His Royal Highness was already married. Nine years earlier, when he was only twenty-three, he had been secretly married to an older woman, a beautiful widow called Maria Fitzherbert. When the King and his Cabinet recovered from the initial shock of this news, they learned to their relief that it was not the impediment it might have been. In the opinion of the Lord Chancellor and the Attorney General, and with the reluctant concurrence of the Archbishop of Canterbury, the marriage was undoubtedly null and void. Since Mrs Fitzherbert was a Roman Catholic it was forbidden by the Bill of Rights of 1689 and the Act of Settlement of 1700, and since the Prince had married without his father's permission, it was also in breach of the Royal Marriages Act of 1772.
The Prince was genuinely fond of Mrs Fitzherbert. But he was not so fond as to be faithful. He had recently acquired a mistress, the beautiful but sinister Lady Jersey, who was almost ten years his senior (even older than Mrs Fitzherbert). And he was not
fond of anyone as to allow them to stand between him and an opportunity to increase his income. The news that he was not legally married was as much of a relief to the Prince as it was to the government.
Once it was agreed that the Prince was free to marry, the next step was to find him a bride. There were two candidates, both of whom were his cousins. One was Princess Louise of Mecklenburg-Strelitz, whose father was the brother of his mother, Queen Charlotte. The other was Princess Caroline of Brunswick, whose mother was a sister of his father, the King.
The Queen was enthusiastically in favour of Princess Louise, not only because Louise was her niece and reputedly the better looking, but also because, like many other people at court, she had heard too many unsavoury rumours about Princess Caroline. The Brunswicker Princess was said to be coarse and uninhibited. She was said to have had several affairs, one with an Irish officer in her father's army, and it was known that earlier marriage negotiations had been broken off without reason.
But the woman who had the most influence over the Prince of Wales, Lady Jersey, was equally enthusiastic in her support for Princess Caroline. Lady Jersey had managed to replace Mrs Fitzherbert in the Prince's bed, but she had not succeeded in replacing her in his heart. Now that good fortune had come to her aid and removed Mrs Fitzherbert from the stage altogether, Lady Jersey was determined to ensure that the next wife should be the least formidable rival; if only half the stories were true, Princess Caroline was certainly that.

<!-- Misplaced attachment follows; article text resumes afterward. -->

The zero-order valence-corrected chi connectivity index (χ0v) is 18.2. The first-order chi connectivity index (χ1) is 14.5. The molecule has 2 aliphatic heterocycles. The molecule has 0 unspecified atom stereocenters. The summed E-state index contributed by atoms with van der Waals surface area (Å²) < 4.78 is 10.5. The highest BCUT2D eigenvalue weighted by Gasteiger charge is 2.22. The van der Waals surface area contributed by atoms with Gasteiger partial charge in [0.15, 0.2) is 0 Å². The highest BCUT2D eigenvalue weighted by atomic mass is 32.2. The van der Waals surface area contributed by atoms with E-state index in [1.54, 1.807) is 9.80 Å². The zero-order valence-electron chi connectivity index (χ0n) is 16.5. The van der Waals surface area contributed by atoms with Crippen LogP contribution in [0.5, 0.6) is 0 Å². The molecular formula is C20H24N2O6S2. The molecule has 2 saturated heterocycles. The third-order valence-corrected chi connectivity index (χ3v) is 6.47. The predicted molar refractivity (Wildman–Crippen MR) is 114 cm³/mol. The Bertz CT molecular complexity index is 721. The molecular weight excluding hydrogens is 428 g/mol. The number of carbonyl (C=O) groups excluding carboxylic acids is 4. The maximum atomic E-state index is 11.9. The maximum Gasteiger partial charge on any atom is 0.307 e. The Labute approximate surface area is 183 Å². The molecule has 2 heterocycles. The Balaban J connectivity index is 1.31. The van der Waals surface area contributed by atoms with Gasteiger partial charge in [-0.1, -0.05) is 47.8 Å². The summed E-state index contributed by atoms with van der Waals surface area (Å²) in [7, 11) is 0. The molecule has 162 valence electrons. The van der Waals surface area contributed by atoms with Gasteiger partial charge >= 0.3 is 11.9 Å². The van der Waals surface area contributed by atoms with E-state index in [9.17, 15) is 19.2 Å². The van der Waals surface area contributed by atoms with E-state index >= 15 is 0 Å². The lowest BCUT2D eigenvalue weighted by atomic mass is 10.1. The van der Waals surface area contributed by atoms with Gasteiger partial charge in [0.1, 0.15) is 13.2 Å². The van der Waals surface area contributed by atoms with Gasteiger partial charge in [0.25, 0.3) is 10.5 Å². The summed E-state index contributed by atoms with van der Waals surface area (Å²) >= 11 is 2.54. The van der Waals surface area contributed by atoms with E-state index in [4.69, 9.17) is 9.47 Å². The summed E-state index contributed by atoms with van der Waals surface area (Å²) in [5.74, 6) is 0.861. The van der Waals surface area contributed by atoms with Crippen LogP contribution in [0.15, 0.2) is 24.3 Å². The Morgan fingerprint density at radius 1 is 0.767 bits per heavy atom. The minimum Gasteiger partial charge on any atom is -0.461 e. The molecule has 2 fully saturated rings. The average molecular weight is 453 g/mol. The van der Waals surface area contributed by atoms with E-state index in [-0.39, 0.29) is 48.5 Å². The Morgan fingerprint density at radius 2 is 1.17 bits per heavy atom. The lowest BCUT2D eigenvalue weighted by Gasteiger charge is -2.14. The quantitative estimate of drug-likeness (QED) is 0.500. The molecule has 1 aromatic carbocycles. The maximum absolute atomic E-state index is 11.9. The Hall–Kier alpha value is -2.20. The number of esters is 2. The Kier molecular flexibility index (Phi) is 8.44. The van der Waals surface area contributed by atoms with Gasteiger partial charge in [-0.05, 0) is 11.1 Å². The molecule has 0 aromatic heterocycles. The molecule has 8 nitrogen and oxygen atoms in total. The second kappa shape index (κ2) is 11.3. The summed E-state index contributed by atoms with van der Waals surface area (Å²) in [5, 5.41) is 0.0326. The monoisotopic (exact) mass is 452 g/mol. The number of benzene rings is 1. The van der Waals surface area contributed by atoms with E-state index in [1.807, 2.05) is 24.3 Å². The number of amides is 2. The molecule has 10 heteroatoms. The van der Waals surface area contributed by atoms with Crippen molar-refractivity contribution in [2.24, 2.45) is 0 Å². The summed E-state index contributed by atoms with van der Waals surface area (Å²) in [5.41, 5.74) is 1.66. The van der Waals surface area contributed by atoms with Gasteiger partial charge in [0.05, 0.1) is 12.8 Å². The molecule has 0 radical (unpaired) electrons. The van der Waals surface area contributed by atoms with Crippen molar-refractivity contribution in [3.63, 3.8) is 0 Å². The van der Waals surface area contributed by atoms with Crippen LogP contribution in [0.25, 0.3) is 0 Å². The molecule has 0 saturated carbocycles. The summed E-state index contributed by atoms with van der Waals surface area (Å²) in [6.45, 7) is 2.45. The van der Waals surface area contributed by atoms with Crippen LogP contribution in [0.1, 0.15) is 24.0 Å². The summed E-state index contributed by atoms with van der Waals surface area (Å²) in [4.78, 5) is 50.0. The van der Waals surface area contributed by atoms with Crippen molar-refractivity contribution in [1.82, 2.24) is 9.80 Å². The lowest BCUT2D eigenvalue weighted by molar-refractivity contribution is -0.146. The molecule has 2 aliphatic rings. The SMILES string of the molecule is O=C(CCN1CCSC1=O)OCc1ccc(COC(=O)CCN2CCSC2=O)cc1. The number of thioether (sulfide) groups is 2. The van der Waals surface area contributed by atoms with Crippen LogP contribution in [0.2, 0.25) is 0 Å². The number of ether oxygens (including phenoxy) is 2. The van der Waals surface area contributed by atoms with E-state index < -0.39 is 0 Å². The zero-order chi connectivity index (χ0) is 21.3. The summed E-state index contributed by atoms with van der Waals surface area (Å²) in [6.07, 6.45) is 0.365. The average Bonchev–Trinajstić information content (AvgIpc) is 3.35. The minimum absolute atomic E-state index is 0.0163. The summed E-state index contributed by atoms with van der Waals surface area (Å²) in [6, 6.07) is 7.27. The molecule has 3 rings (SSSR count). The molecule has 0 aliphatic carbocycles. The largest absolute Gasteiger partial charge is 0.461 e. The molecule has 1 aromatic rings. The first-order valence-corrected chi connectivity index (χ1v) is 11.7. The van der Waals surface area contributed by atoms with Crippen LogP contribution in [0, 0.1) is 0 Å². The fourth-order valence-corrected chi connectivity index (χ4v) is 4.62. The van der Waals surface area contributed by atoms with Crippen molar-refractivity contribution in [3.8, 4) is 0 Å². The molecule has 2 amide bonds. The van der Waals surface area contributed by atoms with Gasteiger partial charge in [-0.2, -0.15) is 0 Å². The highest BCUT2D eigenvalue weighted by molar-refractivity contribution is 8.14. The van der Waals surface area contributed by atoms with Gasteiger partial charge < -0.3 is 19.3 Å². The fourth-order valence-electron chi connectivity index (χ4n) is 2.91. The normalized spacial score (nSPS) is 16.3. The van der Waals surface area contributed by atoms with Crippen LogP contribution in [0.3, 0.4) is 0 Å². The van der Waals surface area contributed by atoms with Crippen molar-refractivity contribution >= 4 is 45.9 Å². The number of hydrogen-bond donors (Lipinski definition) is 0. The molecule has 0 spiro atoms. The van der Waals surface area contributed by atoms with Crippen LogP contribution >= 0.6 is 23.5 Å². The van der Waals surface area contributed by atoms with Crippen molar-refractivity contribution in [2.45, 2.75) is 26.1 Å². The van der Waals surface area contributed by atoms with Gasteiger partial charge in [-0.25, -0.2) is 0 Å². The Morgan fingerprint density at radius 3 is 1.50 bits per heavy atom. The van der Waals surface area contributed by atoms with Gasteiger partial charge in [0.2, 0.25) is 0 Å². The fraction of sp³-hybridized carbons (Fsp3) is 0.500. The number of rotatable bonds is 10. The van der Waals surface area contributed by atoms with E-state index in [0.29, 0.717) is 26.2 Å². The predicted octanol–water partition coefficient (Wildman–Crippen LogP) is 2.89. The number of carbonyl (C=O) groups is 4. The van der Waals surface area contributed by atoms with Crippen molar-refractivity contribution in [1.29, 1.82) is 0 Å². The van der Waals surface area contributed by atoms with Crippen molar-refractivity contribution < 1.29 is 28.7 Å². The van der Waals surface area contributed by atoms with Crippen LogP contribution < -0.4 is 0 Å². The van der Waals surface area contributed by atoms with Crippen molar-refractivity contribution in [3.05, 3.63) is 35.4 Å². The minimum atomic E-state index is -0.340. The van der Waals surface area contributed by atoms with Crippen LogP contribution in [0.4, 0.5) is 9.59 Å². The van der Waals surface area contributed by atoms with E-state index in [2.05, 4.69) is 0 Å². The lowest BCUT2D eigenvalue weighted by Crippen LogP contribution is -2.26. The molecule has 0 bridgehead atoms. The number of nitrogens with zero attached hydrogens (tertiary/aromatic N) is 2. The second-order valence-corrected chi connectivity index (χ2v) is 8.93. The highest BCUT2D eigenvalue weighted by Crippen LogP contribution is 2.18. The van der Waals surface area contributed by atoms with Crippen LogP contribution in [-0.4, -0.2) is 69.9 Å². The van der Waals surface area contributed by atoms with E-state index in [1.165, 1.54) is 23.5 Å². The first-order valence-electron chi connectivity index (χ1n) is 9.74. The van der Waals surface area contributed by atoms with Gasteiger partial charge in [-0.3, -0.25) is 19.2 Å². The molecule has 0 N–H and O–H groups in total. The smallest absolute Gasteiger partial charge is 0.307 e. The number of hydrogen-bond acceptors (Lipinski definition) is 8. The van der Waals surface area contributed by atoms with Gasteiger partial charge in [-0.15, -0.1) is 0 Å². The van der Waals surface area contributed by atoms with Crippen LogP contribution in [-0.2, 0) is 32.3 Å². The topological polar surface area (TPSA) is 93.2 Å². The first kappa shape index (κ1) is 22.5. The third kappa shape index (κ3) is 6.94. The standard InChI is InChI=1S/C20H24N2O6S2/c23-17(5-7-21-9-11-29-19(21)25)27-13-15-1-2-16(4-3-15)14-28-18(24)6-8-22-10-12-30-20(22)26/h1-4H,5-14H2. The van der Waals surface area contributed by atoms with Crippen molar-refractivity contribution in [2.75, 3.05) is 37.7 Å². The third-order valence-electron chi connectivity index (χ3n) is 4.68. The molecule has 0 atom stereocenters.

Naturally the Prince was persuaded by Lady Jersey. Yet even after he had plumped for Princess Caroline, his mother made no secret of her continuing disapproval. From all that she was saying, it was obvious that she was going to make her daughter-in-law's life as difficult as she could â and she clearly realised what Lady Jersey was up to. Applying the old adage âmy enemy's enemy is my friend', she invited Lady Jersey to visit her regularly at Windsor. She lobbied everyone at court on Lady Jersey's behalf, recommending her for a position in the Prince's new household. In the end she succeeded. At the insistence of the mischievous old Queen, her son's mistress was appointed to serve as lady-in-waiting to his wife.
So a heartbroken but dignified Mrs Fitzherbert retired to a beautiful villa by the Thames at Twickenham, Marble Hill, and the greatest British diplomat of the age, James Harris, who had been created Baron Malmesbury six years earlier, was instructed to go to Brunswick and escort Princess Caroline to England.
Malmesbury was in King George's electorate of Hanover when he received his orders. He had gone there to rest after visiting Berlin, where he had used the promise of huge British subsidies to persuade the King of Prussia to keep his army on a war footing along the north bank of the Rhine.
Ever since the outbreak of the French Revolution, Pitt had been
using British money to bind the rest of Europe together in a coalition against the new republic. At the outset he had even managed to persuade the Prussians to go on the offensive. In 1792, after the French imprisoned their royal family, the Prussians had sent an army south across the Rhine, commanded by none other than Princess Caroline's father, the Duke of Brunswick.